One pharmacogenomics approach to identifying genes that predict drug response, known as “a genome-wide association,” relies primarily on a high-resolution map of the human genome consisting of already known gene-related sites (e.g., a “bi-allelic” gene marker map which consists of 60,000-100,000 polymorphic or variable sites on the human genome, each of which has two variants). Such a high-resolution genetic map can be compared to a map of the genome of each of a statistically substantial number of subjects taking part in a Phase drug trial to identify genes associated with a particular observed drug response or side effect. Alternatively, such a high resolution map can be generated from a combination of some ten-million known single nucleotide polymorphisms (SNPs) in the human genome. As used herein, an “SNP” is a common alteration that occurs in a single nucleotide base in a stretch of DNA. For example, an SNP may occur once per every 1,000 bases of DNA. An SNP may be involved in a disease process. However, the vast majority of SNPs may not be disease associated. Given a genetic map based on the occurrence of such SNPs, individuals can be grouped into genetic categories depending on a particular pattern of SNPs in their individual genome. In such a manner, treatment regimens can be tailored to groups of genetically similar individuals, taking into account traits that may be common among such genetically similar individuals. Thus, mapping of the PAX2 and/or DEFB1 to SNP maps of breast patients may allow easier identification of these genes according to the genetic methods described herein.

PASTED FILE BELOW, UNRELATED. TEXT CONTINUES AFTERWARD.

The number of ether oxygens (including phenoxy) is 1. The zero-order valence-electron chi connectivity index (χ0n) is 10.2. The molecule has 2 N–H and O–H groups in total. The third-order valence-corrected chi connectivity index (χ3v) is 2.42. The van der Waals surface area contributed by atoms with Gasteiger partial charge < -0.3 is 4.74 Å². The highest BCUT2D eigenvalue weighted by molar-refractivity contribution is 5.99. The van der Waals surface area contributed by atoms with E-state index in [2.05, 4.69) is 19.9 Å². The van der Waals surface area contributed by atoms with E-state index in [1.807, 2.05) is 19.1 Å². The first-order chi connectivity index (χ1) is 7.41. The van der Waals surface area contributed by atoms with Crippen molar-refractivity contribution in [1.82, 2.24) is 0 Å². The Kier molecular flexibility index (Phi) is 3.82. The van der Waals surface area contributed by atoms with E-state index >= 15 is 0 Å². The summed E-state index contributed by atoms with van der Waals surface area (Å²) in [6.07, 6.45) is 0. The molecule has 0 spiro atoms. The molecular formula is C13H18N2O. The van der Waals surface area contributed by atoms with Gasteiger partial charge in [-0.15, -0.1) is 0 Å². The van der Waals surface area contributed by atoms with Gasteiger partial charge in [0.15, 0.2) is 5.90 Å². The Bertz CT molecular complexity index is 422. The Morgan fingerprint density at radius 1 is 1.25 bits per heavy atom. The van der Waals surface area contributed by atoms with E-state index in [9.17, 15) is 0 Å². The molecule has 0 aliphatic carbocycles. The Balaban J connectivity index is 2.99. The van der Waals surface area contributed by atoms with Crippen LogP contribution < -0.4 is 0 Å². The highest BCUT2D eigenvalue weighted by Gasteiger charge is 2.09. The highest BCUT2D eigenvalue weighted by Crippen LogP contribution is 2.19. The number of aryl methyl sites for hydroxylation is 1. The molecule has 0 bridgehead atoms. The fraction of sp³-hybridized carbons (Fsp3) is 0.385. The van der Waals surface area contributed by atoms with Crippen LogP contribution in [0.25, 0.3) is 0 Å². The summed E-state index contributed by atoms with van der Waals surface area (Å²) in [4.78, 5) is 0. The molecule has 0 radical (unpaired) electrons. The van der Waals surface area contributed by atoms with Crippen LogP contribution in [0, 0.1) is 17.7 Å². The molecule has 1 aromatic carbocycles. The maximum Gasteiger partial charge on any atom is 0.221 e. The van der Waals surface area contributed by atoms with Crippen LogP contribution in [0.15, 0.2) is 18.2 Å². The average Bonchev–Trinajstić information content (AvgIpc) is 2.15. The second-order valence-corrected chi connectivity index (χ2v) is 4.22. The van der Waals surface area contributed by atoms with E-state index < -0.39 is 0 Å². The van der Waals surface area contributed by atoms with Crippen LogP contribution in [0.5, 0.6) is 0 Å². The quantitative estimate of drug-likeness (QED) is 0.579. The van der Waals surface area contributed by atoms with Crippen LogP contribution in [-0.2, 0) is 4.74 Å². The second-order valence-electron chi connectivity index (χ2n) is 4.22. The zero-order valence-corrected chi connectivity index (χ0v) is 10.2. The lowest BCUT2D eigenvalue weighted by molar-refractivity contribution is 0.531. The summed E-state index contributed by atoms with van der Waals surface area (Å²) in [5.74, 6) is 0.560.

Alternatively, a method termed the “candidate gene approach,” can be utilized to identify genes that predict drug response. According to this method, if a gene that encodes a drug target is known, all common variants of that gene can be fairly easily identified in the population and it can be determined if having one version of the gene versus another is associated with a particular drug response.